Have you ever noticed how your attention wanes when you become hungry or tired? The ability to remain focused, retain information, and even maintain your general disposition is contingent on countless variables, internal as well as external, which affects your experiences. The museum and gallery space is no exception to these occurrences.
In Lois H. Silverman’s article entitled “Visitor Meaning-Making in Museums for a New Age”, she explains the paradigm shift away the from traditional “one-way linear path” laid out from the sender to the receiver to what she refers to as “a process of negotiation between two parties”. In the past, museums have been forced to sacrifice depth of focus in order to attract as wide an audience as possible.
Where once the dissemination of this information was limited, new advances in technology now offer accessible interactive opportunities to deliver resources and dynamic experiences for all.
Rather than attempt to create new information for users, museum professionals can develop exhibits and galleries that manifest contexts and connections to the audience. In place of showing documents or material as foreign, abstract or alien, we can incorporate information to foster meaning and memory to those that are exposed to that particular construct. In creating relevance, we can identify these correlations, and provide environments and concepts catered to visitor interests and enthusiasms. However, this is a two-way street. The public must not only feel encouraged to participate in this so-called negotiation but also recognize their own preferred approach and methodology to support and enhance their experiences.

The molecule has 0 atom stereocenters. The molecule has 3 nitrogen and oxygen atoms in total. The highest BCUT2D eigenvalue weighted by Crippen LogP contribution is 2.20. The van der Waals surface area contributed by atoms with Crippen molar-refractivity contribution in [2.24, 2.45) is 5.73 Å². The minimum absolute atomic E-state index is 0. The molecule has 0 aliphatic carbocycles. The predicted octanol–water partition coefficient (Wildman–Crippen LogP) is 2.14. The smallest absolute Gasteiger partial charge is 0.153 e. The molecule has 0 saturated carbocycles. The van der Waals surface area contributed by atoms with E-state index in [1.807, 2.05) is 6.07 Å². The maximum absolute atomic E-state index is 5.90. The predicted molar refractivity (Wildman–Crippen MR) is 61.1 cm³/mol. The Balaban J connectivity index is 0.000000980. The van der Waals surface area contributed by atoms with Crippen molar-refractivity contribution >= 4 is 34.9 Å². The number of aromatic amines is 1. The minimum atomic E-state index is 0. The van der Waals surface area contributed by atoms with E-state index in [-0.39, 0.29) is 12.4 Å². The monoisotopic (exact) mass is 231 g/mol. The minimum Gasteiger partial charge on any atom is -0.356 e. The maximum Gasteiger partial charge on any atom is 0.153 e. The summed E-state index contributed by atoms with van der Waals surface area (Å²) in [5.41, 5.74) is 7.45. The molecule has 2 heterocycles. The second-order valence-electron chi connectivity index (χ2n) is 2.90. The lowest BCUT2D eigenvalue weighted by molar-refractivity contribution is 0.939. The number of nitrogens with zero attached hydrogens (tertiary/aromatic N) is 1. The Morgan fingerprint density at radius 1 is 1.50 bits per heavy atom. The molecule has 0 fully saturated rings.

In other words: you can lead a horse to water but you cannot make him drink. Collections and records matter only to the extent they are perceived to provide the public with something of value beyond the material’s own existence. Museums can create state-of-the-art exhibits and remarkable experiences but without interaction or connections made, that relevance or importance is diminished.
The challenge is to get the people to the museum, keep them there, keep them interested, and keep them coming back for more. At the same time if users can identify and hone their own methods, they may improve their approach to learning and retaining information. Countless variables, even something as seemingly insignificant as the aforesaid empty stomach and its impact on concentration, can have wide reaching effects. Understanding the museum and just as importantly, understanding yourself, will enrich and deepen the museum or artistic experience.
The purpose of this column is to offer a series of articles providing insights into improving the museum experience of today and the variables that affect that experience. Subjects and commentary will vary from academic to reflective to personal, all in regards to the impact of the museum.
Tell us what you think. How do you think the museum experience can improve? Feedback and participation is both welcomed and encouraged.
Gregory Stall is a museum and library professional. www.linkedin.com